Mad Men is one of the all time greatest TV dramas. But some may forget just how funny the show could be. Mad Men often veered into comedy, and one could certainly make an argument that the show was more comedy-drama than straight drama. The characters had funny lines, there were some fantastic sight gags, and even a little bit of slapstick.
That said, a lot of the show’s humor is based in dark comedy. Some fans don’t know whether to laugh or be shocked and appalled, but therein lies the genius of the show’s writing and directing.
10 The Lawnmower Accident
The lawnmower accident is perhaps the quintessential example of dark humor. Not just in Mad Men, but in general. When the British arrive at Sterling Cooper, Lois accidentally runs over the foot of Lane’s replacement with a riding lawnmower.
It shreds the man’s foot and sends blood splattering onto the windows and various nearby characters. It’s so shocking that it turns hilarious, especially when it comes to some of the later one-liners like “He’ll never play golf again!” and “Just when he got it in the door.”
9 Lane’s Jaguar
After characters spoke about the unreliability of Jaguar cars all season, season five pays off the numerous discussions in the most brutal and darkly hilarious way possible. Lane Pryce attempts to suffocate himself in his new Jaguar car – only, the car won’t start.
Cue Lane pathetically holding on to a piece of his broken glasses while trying to fix the engine. Meanwhile, his car is simply sitting there in the parking lot with a giant hose running from its exhaust to the window.
8 The Crash
The Crash is one of the most divisive episodes of Mad Men. Some people adore it, and others hate it, and it’s all for the exact same reason. The agency is visited by some type of doctor who gives the employees an “energy serum” – which is essentially just speed.
While it makes everyone extremely energetic and focused on their work, it also results in a range of bizarre occurrences like Don running through the halls and giving a rambling speech to his employees, Cutler and Stan chasing each other through the agency, and Ken tap-dancing while arguing with Don.
7 Ginsberg’s Meltdown
Michael Ginsberg was one of the greatest late additions to the series, as he didn’t appear until season five. Ginsberg snaps in the final season when a computer is brought into SCDP and takes over the creative lounge.
Ginsberg grows paranoid and begins harboring resentment towards the computer, believing it to be brainwashing the employees. It culminates in Ginsberg’s mental decline, which sees him inappropriately coming on to Peggy and cutting off his own nipple. It’s mostly played for laughs, but it’s also incredibly shocking and upsetting to witness.
6 Miss Blankenship’s Death
Don’s secretary Miss Blankenship was always played for laughs through her general incompetence. But things got even funnier upon her death. While obviously tragic, Blankenship’s death is largely played for laughs, and it begins with Peggy finding her “sleeping” in the chair.
The partners then try hiding her death from visiting business partners, which includes Pete and Joan wrapping her body in the chair and slowly wheeling her away while Ken and Don look on from the business meeting.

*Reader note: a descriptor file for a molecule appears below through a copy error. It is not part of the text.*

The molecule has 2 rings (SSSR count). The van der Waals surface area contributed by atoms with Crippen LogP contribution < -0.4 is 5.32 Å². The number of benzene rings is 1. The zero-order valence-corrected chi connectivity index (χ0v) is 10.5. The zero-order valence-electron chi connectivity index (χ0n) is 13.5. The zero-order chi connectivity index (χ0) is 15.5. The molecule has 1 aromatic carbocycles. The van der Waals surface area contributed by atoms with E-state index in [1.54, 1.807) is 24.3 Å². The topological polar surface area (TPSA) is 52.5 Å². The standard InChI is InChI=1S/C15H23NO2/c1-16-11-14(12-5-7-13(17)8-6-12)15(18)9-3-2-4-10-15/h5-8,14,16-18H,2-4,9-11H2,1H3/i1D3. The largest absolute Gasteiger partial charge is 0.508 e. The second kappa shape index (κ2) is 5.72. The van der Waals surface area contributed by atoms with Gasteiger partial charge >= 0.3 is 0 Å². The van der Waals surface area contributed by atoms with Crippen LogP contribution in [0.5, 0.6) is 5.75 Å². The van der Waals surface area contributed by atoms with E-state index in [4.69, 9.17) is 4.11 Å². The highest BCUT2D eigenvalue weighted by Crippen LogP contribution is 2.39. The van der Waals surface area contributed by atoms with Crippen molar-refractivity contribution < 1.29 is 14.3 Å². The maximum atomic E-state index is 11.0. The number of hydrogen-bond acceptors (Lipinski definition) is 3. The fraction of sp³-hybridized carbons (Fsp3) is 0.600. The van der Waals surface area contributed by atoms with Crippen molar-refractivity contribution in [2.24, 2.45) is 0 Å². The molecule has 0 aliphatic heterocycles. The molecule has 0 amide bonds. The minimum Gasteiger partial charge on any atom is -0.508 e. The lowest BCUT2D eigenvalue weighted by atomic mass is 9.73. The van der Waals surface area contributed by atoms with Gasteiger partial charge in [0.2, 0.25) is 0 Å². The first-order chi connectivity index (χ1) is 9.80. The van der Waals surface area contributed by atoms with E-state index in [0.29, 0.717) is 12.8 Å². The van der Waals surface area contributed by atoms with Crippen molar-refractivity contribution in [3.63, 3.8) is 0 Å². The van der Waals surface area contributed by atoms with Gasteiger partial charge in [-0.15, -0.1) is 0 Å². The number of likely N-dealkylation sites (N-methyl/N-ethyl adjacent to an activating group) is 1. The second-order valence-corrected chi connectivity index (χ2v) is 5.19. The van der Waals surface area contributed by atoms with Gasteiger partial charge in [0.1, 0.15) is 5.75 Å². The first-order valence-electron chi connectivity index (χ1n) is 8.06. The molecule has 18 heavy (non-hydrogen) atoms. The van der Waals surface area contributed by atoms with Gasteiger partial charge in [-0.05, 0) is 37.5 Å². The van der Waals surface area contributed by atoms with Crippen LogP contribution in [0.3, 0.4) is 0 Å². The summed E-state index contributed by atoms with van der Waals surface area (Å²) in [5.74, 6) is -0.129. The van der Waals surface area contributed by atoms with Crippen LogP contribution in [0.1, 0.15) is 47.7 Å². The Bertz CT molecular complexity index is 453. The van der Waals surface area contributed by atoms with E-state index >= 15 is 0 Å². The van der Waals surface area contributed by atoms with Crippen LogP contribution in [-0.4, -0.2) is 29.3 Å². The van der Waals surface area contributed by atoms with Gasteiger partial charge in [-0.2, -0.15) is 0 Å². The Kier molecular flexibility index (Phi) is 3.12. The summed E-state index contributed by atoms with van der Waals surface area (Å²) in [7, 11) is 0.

5 Pete And Bud Hate Their Mother
Pete and Bud make for a hilarious duo, with most of their comedic bickering stemming from their mutual hatred of their mother. In season two, the pair offhandedly joke about murdering their own mother, referencing Alfred Hitchcock’s Rope in the process – a movie about two men who seemingly pull off the perfect murder.
Later, they don’t seem to care about her mysterious cruise ship death or pursuing justice. Instead, they tell themselves that “she’s in the water with Father” and that “she loved the sea.”
4 Pete’s Constant Exasperation
Throughout much of the series, Pete shows constant exasperation and isn’t afraid of flying off in a tantrum when things don’t go his way. Pete’s tantrums are often the source of some great comedy thanks to the writing and Vincent Kartheiser’s stellar performance.
Some of the greatest lines and scenes including the famous “Not great, Bob!” and “Hell’s bells, Trudy!” (complete with throwing an entire chicken off his apartment balcony), running too fast and falling down the stairs, and blowing up on Roger to the point that Roger simply hangs up on him.
3 Don Makes Roger Puke
Don is not a man to be messed with. After Roger flirts with Betty, Don gets him back by making him puke in front of some business partners. He takes Roger out to lunch and continuously feeds him martinis and oysters.
He also pays off the elevator technician, forcing the out of shape Roger to climb 23 flights of stairs. His plan comes together in one of the show’s most disgusting visuals – with Roger hunched over the business partners, digested oyster and martinis spilling out of his mouth.
2 Roger Fires Burt
Roger takes delight in firing Burt Peterson, and his hatred results in one of the funniest scenes of the entire series. Much of the humor is derived from Roger’s total elation at firing Burt, which includes an ecstatic tone when saying “No, Burt, I’m letting you go again!”
But the scene also contains a ton of memorable one-liners from Roger, including “No one will ever say you weren’t funny, Bert!” (after Bert declares that his clients will leave with him) and “Probably doesn’t make a difference at this point, but no one fought for you.”
1 Peggy Blackmails Roger
The employees of SCDP certainly have a rapport, and that rapport involves blackmail. Roger comes to Peggy with some work and wants her to keep quiet about its origin. In return, he gives her $10.
However, Peggy wants more, and she essentially blackmails Roger into giving her money to ensure she keeps quiet. In the end, Roger ends up giving her $400 – just over $3,000 today.
NEXT: The 10 Worst Episodes Of Mad Men, According To IMDb
Teen Wolf Characters And Their Disney Counterparts